Thursday, November 18, 2010

Blind, Deaf And Dumb

Last night I worked until 3:00 am.
I slept until 5:30 am, caught the 6:30 car ferry while it was still dark... and made it home after dark.... just a little while ago.  I'm not complaining because I like what I do and every now and then, cases and trials hit all at once. There's no way around 14-18 hour days sometimes.
That's why, when you pick a career,  it helps to pick one you like.

This morning I was in Seattle before the sun was up and most of the commuters were there.
I had moved from the real sea, the Puget Sound, to the concrete sea, I-5 South.
I delivered cases to various law firms... and must say, it felt great to hand them over to the attorneys in whose capable hands I know our clients will find justice.

Here's a secret.
I hate lawyer jokes.
And here's a confession,
I like lawyers. The good ones.
Like all professions, there are good people and bad people.
Most are fabulous doctors, however, I have investigated a few who ended up in jail.
I know many good accountants, however, I have helped expose a fair share of fraudulent ones.
There are good attorneys and there are bad ones. I only work with the best.

The good attorneys... they are the warriors of the judicial system.
Your life, your freedom, your family's future and your financial security can literally be in an attorney's hands.
I know mine was once.
I was hurt by someone.
Were it not for the personal injury attorneys who fought for me, who invested their time and money in my case, I  believe I would have faded into an embittered, angry person instead of the civil/personal injury investigator I am today.

So tonight, when I walked in our beach house after many long days, many miles on the road and so little sleep last night, you'd think I'd step away from writing or thinking about this business. Yet the blog beckons me, as if it has a will, a voice, a story that must be told.

This would be that story.
There was this little girl. She was 7.  She was blond with blue eyes, reminded me of me when I was her age. However, she had no voice of her own beyond grunts and groans. She could not see. She could not hear. She was a little Helen Keller....and while she wasn't my subject, she was the daughter of that subject and she was present during my time with her mom in their apartment.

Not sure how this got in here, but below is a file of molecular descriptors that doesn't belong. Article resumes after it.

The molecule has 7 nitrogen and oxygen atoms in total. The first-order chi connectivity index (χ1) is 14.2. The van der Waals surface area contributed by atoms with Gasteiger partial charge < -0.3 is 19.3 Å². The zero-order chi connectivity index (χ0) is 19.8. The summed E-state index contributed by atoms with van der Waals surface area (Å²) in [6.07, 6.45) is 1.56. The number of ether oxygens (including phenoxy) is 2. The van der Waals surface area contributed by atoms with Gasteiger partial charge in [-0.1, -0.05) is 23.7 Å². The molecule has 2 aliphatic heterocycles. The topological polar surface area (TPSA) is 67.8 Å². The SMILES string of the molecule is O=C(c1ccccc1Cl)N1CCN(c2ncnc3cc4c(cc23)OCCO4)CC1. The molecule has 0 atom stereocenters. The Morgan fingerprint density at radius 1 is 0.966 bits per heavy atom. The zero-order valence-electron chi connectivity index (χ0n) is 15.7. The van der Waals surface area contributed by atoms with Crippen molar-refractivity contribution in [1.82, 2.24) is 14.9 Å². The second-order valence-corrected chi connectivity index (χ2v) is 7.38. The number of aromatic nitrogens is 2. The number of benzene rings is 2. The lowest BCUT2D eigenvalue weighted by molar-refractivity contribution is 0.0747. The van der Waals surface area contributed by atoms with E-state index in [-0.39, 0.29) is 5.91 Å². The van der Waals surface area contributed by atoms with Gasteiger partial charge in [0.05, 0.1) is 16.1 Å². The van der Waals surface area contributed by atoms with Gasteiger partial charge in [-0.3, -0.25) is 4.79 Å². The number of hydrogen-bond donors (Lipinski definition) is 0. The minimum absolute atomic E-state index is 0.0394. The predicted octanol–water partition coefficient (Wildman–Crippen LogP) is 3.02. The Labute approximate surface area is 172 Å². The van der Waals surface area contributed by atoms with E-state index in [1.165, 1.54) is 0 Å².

Mom had a legal action, I needed to interview her and ask some questions.
She just moved to the Northwest with her husband, a soldier, and her two daughters.... a perfectly normal 9 year old and the one I just wrote of... lets call her Libby.
Libby's mother explained, Libby can not see, hear or speak.

Libby lived and slept on a mattress in the living room. I later learned, she put anything she touched in her mouth. When I arrived she had a sock in her mouth, it didn't look clean. Her mom saw me looking at the dirty sock and pulled it out of Libby's mouth and shouted "No Libby" while gently slapping her hand. This made no sense to me because it made no sense to Libby.

I will admit I was more fascinated by Libby and the family dynamics than the case I was working.
I wanted to climb inside Libby's head and imagine what life was really like for her. I had been obsessed with Hellen Keller as a kid. Even though I knew Helen Keller was real, read the book of her life, and some books she wrote, saw the movie and real clips of her, I could not conceive how she endured life with such great sensory losses... yet maintained a positive attitude. It was Helen's teacher, Anne Sullivan, who let light into Helen's dark world.

I knew this was not and would never be the case for Libby.
Mom was Libby's full time caretaker and got a stipend from the state for doing so.
I studied Libby's young, smiling, optimistic, though not very bright mother -- who had a positive attitude and said Libby was gift not a burden.
I asked whether they ever thought of getting her a special teacher, or taking her to a special school and she said,
"No, Libby is as she is meant to be."
I found that disturbing.
How do any of us know what we are meant to be unless we are allowed to explore our own potential?

I chose not to argue the point with Libby's mom.
I just sat very still after Libby suddenly sensed my presence, crawled over to me, and ran her fingers all over my face, my hair, my eyes.
The whole thing was surreal.

And now, looking back at it, years have passed and I wonder how Libby is doing.
I recall when I left her house, I was conflicted. Mom seemed okay, doing the best she could.
Mom said either she (mom) takes care of Libby or Libby is institutionalized who knows where.

Still people are always on their best behavior when there's an investigator in their living room.
So I took the leap, told the attorney I was worried about the welfare of little Libby and asked if they could just check into it, make sure she was being cared for properly?
The attorney, as an officer of the court, said he would and I believed him.
I had taken photos of Libby at the house, shown them to him.... and he said he has a daughter Libby's age.... and never realized just how blessed he truly was.

There's a lesson here, I think.
No matter how bad we feel we got it, someone's got it  a whole lot worse.
Some people like Libby, from day one... birth.... aren't given a fair shot at life.
And some people who become parents, will never get to retire and experience golden years untarnished by a blind, deaf and speechless child with an uncertain... if any... real future.
And what of Libby's older sister and soldier father?
The pebble lands in the pond, the water ripples outward.
Everyone is affected.
Myself included.

Now is a good time to count your blessings.


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